Originally posted by paraphi
(a) The PAK-FA project has come and gone in the past.
The programme was originally conceived in times which blustered Russia around. Their economy was not stable in those times, but it has since improved.
The funding problems they were lamenting before are not nearly so constant now, so the program is significantly more secure in its position. Merely
because a program has been stopped for evaluation and to locate proper funding does not mean it will fail on its outset. Rather, if it has been
restarted it is likely because the aircraft developers feel that they will be able to produce an aircraft of a quality sufficient to justify all the
PITA that getting it up and running has been.
(b) New aircraft are expensive and I doubt Russia could afford to develop a fifth generation competitor or equal to the F22/35. Even the US has
trouble justifying the cost of these development projects. We are talking billions of USD at a time when the Russian air force can hardly afford to
train its aircrew, (record low flight hours logged) and a third of the existing stock of aircraft in an apparent un-operational state.
Don't count Russia out. They are fully capable of harnessing their economy to propel the project forward. The Cold-War philosophy that Russia is a
broken-down machine that fails to put anything out has never really held water, and doesn't now.
As for the aircrews, why should they be constantly put into aircraft that are expensive to maintain? They aren't in a state of war, and aren't
attempting to blow anyone up like the American forces currently are. In the event that war broke out between them and another nation it is quite
likely that the entire air force would not be required for operations, and if the enemy was so powerful that it did necessitate complete mobilization
then funds would be allocated and training would become daily. The funds that are required to keep aircraft continuously running for training are
better placed elsewhere since the need for the training isn't really present.
And since many of the aircraft are not in flyable condition, it seems a rather good idea to replace them, possibly with a new aircraft that may or may
not be underway. Said aircraft might just feature such advancements as stealth, thrust vectoring, BVR engagement abilities, advanced radar, and extra
cupholders since a single can of Diet Coke just doesn't cover the whole sortie. Seriously though, Russia doesn't need that particular third of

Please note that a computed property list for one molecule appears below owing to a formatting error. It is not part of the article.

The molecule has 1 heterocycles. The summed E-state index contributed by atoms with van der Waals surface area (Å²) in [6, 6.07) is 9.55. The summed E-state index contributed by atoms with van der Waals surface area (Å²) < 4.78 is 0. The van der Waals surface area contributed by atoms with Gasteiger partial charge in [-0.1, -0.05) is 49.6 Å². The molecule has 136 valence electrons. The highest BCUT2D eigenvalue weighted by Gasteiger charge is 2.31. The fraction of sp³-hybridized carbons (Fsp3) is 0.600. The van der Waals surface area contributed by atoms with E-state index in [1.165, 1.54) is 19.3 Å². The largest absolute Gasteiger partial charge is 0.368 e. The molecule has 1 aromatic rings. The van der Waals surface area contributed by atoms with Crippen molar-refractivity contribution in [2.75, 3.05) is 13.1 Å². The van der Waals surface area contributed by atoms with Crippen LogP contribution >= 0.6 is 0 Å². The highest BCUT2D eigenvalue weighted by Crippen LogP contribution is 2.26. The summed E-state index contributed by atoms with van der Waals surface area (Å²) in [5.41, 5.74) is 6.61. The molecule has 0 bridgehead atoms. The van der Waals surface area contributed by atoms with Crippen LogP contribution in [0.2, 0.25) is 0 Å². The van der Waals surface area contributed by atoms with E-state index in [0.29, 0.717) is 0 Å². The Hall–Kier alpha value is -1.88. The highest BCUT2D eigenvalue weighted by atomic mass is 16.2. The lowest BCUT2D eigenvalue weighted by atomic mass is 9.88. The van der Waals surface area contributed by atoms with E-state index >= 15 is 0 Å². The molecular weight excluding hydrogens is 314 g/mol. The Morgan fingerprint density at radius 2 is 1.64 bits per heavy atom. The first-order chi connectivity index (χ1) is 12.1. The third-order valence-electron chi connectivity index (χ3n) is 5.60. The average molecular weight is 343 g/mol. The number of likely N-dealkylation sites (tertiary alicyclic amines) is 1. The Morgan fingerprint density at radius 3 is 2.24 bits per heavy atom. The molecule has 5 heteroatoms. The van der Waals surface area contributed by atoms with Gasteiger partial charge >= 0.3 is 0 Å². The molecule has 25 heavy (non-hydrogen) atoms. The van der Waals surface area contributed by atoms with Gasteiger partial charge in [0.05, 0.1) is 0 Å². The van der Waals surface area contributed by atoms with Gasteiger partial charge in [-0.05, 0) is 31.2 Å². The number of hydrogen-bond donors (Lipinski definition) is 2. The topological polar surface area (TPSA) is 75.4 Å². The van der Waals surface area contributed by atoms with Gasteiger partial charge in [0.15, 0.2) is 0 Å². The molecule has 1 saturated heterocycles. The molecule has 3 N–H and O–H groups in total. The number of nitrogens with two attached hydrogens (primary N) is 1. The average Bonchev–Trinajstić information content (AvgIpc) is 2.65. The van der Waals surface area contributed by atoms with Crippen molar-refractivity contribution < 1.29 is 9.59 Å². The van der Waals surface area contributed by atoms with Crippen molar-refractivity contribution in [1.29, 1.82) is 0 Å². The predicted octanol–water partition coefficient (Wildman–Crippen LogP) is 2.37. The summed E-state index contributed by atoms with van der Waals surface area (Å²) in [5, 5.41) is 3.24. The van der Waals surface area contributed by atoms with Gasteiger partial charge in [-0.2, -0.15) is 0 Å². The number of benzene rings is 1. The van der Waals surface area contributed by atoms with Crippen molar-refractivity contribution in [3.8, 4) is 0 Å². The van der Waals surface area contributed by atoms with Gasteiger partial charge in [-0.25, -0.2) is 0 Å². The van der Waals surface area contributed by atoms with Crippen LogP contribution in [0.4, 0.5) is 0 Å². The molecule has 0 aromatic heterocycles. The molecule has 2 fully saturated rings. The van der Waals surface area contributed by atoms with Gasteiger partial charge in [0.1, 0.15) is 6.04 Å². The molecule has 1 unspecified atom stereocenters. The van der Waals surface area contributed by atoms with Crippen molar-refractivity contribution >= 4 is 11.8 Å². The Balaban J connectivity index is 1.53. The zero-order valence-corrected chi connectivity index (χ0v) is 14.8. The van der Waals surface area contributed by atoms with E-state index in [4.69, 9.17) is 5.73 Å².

aircraft. They're not in a state of war. If war were to break out chances are pretty good that the aircraft could be put into action in short order,
but until a time comes that they are needed the funds to prepare the aircraft can be allocated to better uses.
(c) The output of PAK-FA (so far) is a selection of interesting one-offs and latterly a host of artist impressions which may (or may not) have
legitimate connection with current work. There is a vast array of conflicting “facts” in the public domain, a lot of speculation and no real
evidence or substance. Some of the conflicting “bits” I have seen revolve around the weight of aircraft (crucial); the degree of stealth; the
participation of India; whether PAK-FA is or was part of the recently shelved lightweight fighter project (LFI); the engines; first flight 2007, 2008
The one-offs are actually an excellent way to prepare oneself to produce something. Rather than taking a stab at creating a 5th generation aircraft
with heavy-duty manufacturing requirements, it's indeed a far better idea to get into the practice. To see what works, and what doesn't. Hence, the
MiG 1.42/1.44 Flatpack and Su-47 Berkut/Firkin. This is similar to the YF-22/YF-23 competition, but (IMHO) an improved version. While America decided
to take the F-22 and start working on it for a production version, it sparked a lot of arguments over "should have". People are still saying the
Black Widow would have been better. I personally don't care. But what if you were to unite the two companies to produce a Raptor/Widow hybrid that
combines aspects of both to create an aircraft that surpasses both of them? This is what Russia has done. Sukhoi and Mikoyan were both plopped into
the program (Sukhoi was formed as head, but Mikoyan is also providing design support) as the Consortium to produce PAK-FA. So now we have both
companies who took very different directions to produce 5th Generation (I don't care if people classify them as 4.5 generation, they are recent
enough to be 5th generation. Trying to make the Raptor and Lightening II better by making them the only 5th generation aircraft is Cold War dogma and
I won't participate) aircraft, succeeded quite admirably, and they are now united to form an even newer aircraft, combining effective traits of both
I find it difficult to say that this aircraft will not be formidable or worth the effort of manufacturing having looked at these facts.